The gap where an electrical signal jumps from one neuron to another is called the synaptic cleft. This is a closeup of the cleft between one neuron and another. Since the impulse cannot cross a gap as electricity, it crosses as a "message" by means of chemical messengers called neurotransmitters.
This animation shows the action of a neurotransmitter called GABA, which acts to quiet electrical activity in parts of the brain. The GABA is produced in one neuron, here the one shown at the top. It is stored in packages called vesicles that move to the cell membrane and release the GABA into the cleft. The GABA crosses the gap between the neurons, and then binds to receiver sites, or receptors, on the neighboring neuron, shown at the bottom.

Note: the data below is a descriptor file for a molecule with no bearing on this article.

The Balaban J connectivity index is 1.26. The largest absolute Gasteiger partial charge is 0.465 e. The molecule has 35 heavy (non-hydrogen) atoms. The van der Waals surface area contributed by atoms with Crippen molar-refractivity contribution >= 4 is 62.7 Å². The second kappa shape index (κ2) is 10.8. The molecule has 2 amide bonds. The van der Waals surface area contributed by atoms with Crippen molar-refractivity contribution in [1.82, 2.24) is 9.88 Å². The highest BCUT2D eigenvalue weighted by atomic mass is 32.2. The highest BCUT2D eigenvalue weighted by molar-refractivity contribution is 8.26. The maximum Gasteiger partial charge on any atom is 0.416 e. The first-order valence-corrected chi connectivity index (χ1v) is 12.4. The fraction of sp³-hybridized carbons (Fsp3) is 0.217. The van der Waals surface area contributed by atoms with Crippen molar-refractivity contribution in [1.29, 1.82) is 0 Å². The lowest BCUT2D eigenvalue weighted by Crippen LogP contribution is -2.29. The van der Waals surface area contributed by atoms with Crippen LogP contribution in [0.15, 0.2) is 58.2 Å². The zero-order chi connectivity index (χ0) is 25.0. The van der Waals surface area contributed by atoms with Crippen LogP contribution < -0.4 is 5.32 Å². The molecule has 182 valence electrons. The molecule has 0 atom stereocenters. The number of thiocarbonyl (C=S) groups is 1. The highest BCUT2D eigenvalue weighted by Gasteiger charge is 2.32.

When GABA occupies a receptor, it decreases the neuron's electrical activity. (That is, the neuron's electrical activity "quiets down.") After a while, the GABA comes off the receptor and is removed from the synapse by reuptake pumps that return it to the first neuron.